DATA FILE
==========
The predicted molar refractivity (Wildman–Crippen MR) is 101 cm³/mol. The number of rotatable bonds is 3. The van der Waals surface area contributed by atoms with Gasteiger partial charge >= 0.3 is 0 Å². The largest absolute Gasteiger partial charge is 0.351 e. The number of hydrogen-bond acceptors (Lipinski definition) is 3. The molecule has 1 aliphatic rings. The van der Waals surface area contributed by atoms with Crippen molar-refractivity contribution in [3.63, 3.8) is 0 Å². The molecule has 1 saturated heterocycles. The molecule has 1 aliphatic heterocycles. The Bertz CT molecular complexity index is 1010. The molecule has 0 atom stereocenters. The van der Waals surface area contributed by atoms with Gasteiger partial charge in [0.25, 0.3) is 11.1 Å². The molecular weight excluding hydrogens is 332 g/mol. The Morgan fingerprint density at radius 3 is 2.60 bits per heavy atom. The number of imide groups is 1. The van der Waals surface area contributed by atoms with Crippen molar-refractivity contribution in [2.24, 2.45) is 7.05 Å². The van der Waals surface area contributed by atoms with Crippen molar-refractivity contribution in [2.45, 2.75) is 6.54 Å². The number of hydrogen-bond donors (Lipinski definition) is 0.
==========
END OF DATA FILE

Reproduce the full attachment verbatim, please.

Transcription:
The predicted molar refractivity (Wildman–Crippen MR) is 101 cm³/mol. The number of rotatable bonds is 3. The van der Waals surface area contributed by atoms with Gasteiger partial charge >= 0.3 is 0 Å². The largest absolute Gasteiger partial charge is 0.351 e. The number of hydrogen-bond acceptors (Lipinski definition) is 3. The molecule has 1 aliphatic rings. The van der Waals surface area contributed by atoms with Crippen molar-refractivity contribution in [3.63, 3.8) is 0 Å². The molecule has 1 saturated heterocycles. The molecule has 1 aliphatic heterocycles. The Bertz CT molecular complexity index is 1010. The molecule has 0 atom stereocenters. The van der Waals surface area contributed by atoms with Gasteiger partial charge in [0.25, 0.3) is 11.1 Å². The molecular weight excluding hydrogens is 332 g/mol. The Morgan fingerprint density at radius 3 is 2.60 bits per heavy atom. The number of imide groups is 1. The van der Waals surface area contributed by atoms with Crippen molar-refractivity contribution in [2.24, 2.45) is 7.05 Å². The van der Waals surface area contributed by atoms with Crippen molar-refractivity contribution in [2.45, 2.75) is 6.54 Å². The number of hydrogen-bond donors (Lipinski definition) is 0.